Last month, I started the training to do Godly Play. Our church is planning to start a program, and I'm one of the people who are going to be heading it up. I was excited about the whole "teach kids about this thing we call religion but through play and encouraging them to form their own ideas" but more than a little apprehensive about how I might feel about the stories themselves. I am extremely ambivalent about the Bible these days, and many traditional Bible stories come with a great deal of baggage for me. I wondered how on earth I was going to teach this version of Sunday school, when I can't, in all honesty, be enthusiastic about many of the Old Testament stories (or their traditional interpretations, which is another post).
Godly Play is a method for teaching kids about God that was inspired by Montessori education methods. The basic format involves telling a story accompanied by visual materials, followed by encouraging the kids to wonder about the story, to form their own ideas about it, and to come up with their own answers to the questions about the story. They then get to do individual work on art projects, which can include painting or drawing, writing, or a variety of other things (like playing with the story materials to tell it in their own way). The work can be their response to the story or not, depending on what the child wants to do.
Each story in Godly Play tells a story from the Bible or a story about church traditions, but they're not exactly your typical renditions of the story. And this is one of the reasons why I appreciate this method.
During the workshop series, each participant gets the opportunity to tell one of the stories. On the first day, I surprised myself and volunteered to do the Creation story--the very first one. I struggle with the Creation myth, not because it's not an interesting story, but because of the way literal interpretations of it have negatively affected the Church. Because of all the baggage I associate with the story, I have a hard time listening to it and experiencing it simply as story. Telling it felt strange until I hit the wondering questions at the end. One of them asks whether we could leave things out and still have a good story. Another asks whether we can rearrange the days and still have it work.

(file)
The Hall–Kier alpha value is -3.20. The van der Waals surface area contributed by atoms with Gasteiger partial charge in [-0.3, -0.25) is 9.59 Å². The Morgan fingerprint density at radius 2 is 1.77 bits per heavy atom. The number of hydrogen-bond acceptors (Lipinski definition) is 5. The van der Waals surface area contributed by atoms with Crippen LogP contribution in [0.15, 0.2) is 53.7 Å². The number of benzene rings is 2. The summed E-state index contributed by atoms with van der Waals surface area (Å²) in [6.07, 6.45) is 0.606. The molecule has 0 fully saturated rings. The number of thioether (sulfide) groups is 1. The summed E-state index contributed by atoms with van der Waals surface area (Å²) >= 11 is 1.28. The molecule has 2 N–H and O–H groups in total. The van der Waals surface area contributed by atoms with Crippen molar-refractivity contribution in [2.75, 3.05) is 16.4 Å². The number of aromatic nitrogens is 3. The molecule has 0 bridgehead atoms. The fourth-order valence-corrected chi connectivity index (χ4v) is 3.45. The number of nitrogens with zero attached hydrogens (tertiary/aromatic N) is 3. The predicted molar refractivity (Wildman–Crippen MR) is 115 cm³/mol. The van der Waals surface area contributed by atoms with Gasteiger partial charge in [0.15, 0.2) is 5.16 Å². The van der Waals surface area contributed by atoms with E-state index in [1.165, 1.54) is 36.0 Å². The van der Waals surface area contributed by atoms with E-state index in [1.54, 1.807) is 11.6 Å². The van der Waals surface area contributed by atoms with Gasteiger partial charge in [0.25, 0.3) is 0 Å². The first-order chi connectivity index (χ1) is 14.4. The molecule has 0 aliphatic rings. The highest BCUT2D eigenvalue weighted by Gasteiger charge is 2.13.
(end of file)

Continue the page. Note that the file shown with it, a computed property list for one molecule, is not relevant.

As I told the story, I rediscovered that sense of wonder in the legend, a joy in it that I lost a long time ago with all the arguments about creationism vs. evolution. I rolled out the felt that symbolized the darkness before creation, and tumbled headlong into the story. I saw the light emerge in the chaotic darkness, and the butterflies and birds arrive on the scene. It wasn't only a source of deep conflict anymore. It was a good story, a myth about how our world came to be. It tells us that our world came into existence through exciting and mysterious processes. We can tell it in other ways, and it's still a good story.
And with that, the creation story in the Bible was given back to me as something beautiful.